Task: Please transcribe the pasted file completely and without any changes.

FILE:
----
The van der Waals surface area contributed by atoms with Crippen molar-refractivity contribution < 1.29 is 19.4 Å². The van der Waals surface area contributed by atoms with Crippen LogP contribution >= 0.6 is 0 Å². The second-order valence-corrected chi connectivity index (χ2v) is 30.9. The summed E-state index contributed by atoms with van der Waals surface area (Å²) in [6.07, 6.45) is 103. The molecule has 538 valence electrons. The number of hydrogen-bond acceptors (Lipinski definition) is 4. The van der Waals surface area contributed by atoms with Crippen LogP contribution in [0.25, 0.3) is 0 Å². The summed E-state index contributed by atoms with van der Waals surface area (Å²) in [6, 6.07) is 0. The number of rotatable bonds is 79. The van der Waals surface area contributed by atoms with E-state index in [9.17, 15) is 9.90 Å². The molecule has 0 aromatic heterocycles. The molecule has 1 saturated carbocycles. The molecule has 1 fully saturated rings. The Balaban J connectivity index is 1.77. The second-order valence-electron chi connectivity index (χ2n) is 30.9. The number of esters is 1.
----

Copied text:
The van der Waals surface area contributed by atoms with Crippen molar-refractivity contribution < 1.29 is 19.4 Å². The van der Waals surface area contributed by atoms with Crippen LogP contribution >= 0.6 is 0 Å². The second-order valence-corrected chi connectivity index (χ2v) is 30.9. The summed E-state index contributed by atoms with van der Waals surface area (Å²) in [6.07, 6.45) is 103. The molecule has 538 valence electrons. The number of hydrogen-bond acceptors (Lipinski definition) is 4. The van der Waals surface area contributed by atoms with Crippen LogP contribution in [0.25, 0.3) is 0 Å². The summed E-state index contributed by atoms with van der Waals surface area (Å²) in [6, 6.07) is 0. The number of rotatable bonds is 79. The van der Waals surface area contributed by atoms with E-state index in [9.17, 15) is 9.90 Å². The molecule has 0 aromatic heterocycles. The molecule has 1 saturated carbocycles. The molecule has 1 fully saturated rings. The Balaban J connectivity index is 1.77. The second-order valence-electron chi connectivity index (χ2n) is 30.9. The number of esters is 1.